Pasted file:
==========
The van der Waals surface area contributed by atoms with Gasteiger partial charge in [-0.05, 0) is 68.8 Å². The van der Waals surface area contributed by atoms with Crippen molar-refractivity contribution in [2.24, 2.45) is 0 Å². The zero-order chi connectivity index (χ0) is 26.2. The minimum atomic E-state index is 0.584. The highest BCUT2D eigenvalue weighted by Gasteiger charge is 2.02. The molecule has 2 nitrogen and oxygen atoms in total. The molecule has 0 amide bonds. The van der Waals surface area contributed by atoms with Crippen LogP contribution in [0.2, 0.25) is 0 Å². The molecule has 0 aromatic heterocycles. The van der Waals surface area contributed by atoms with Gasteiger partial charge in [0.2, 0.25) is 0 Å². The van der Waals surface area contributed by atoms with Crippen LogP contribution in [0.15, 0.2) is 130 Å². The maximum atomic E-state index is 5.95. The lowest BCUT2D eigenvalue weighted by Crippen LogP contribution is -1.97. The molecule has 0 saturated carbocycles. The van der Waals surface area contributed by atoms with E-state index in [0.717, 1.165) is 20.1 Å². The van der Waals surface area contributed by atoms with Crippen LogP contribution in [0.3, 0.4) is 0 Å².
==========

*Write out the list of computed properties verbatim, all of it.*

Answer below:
The van der Waals surface area contributed by atoms with Gasteiger partial charge in [-0.05, 0) is 68.8 Å². The van der Waals surface area contributed by atoms with Crippen molar-refractivity contribution in [2.24, 2.45) is 0 Å². The zero-order chi connectivity index (χ0) is 26.2. The minimum atomic E-state index is 0.584. The highest BCUT2D eigenvalue weighted by Gasteiger charge is 2.02. The molecule has 2 nitrogen and oxygen atoms in total. The molecule has 0 amide bonds. The van der Waals surface area contributed by atoms with Crippen LogP contribution in [0.2, 0.25) is 0 Å². The molecule has 0 aromatic heterocycles. The van der Waals surface area contributed by atoms with Gasteiger partial charge in [0.2, 0.25) is 0 Å². The van der Waals surface area contributed by atoms with Crippen LogP contribution in [0.15, 0.2) is 130 Å². The maximum atomic E-state index is 5.95. The lowest BCUT2D eigenvalue weighted by Crippen LogP contribution is -1.97. The molecule has 0 saturated carbocycles. The van der Waals surface area contributed by atoms with E-state index in [0.717, 1.165) is 20.1 Å². The van der Waals surface area contributed by atoms with Crippen LogP contribution in [0.3, 0.4) is 0 Å².